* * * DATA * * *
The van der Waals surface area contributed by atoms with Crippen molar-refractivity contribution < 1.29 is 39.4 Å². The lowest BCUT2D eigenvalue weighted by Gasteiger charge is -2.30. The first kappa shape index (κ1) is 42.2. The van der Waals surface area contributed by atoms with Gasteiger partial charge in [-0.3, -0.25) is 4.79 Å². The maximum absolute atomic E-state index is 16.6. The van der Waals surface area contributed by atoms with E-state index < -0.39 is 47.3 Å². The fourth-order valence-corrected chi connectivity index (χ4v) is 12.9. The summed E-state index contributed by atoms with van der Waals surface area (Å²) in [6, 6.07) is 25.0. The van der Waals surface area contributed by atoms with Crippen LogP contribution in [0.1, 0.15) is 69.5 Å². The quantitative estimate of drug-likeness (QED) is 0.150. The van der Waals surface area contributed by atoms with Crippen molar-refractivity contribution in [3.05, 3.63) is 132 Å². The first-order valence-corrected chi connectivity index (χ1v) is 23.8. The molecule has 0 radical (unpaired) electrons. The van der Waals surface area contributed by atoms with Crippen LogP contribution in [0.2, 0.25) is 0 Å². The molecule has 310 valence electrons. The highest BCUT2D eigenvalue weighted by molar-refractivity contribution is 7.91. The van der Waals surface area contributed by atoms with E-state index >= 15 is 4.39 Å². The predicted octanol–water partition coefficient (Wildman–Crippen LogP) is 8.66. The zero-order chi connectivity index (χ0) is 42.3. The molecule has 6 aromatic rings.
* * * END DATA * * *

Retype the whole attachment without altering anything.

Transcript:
The van der Waals surface area contributed by atoms with Crippen molar-refractivity contribution < 1.29 is 39.4 Å². The lowest BCUT2D eigenvalue weighted by Gasteiger charge is -2.30. The first kappa shape index (κ1) is 42.2. The van der Waals surface area contributed by atoms with Gasteiger partial charge in [-0.3, -0.25) is 4.79 Å². The maximum absolute atomic E-state index is 16.6. The van der Waals surface area contributed by atoms with E-state index < -0.39 is 47.3 Å². The fourth-order valence-corrected chi connectivity index (χ4v) is 12.9. The summed E-state index contributed by atoms with van der Waals surface area (Å²) in [6, 6.07) is 25.0. The van der Waals surface area contributed by atoms with Crippen LogP contribution in [0.1, 0.15) is 69.5 Å². The quantitative estimate of drug-likeness (QED) is 0.150. The van der Waals surface area contributed by atoms with Crippen molar-refractivity contribution in [3.05, 3.63) is 132 Å². The first-order valence-corrected chi connectivity index (χ1v) is 23.8. The molecule has 0 radical (unpaired) electrons. The van der Waals surface area contributed by atoms with Crippen LogP contribution in [0.2, 0.25) is 0 Å². The molecule has 310 valence electrons. The highest BCUT2D eigenvalue weighted by molar-refractivity contribution is 7.91. The van der Waals surface area contributed by atoms with E-state index >= 15 is 4.39 Å². The predicted octanol–water partition coefficient (Wildman–Crippen LogP) is 8.66. The zero-order chi connectivity index (χ0) is 42.3. The molecule has 6 aromatic rings.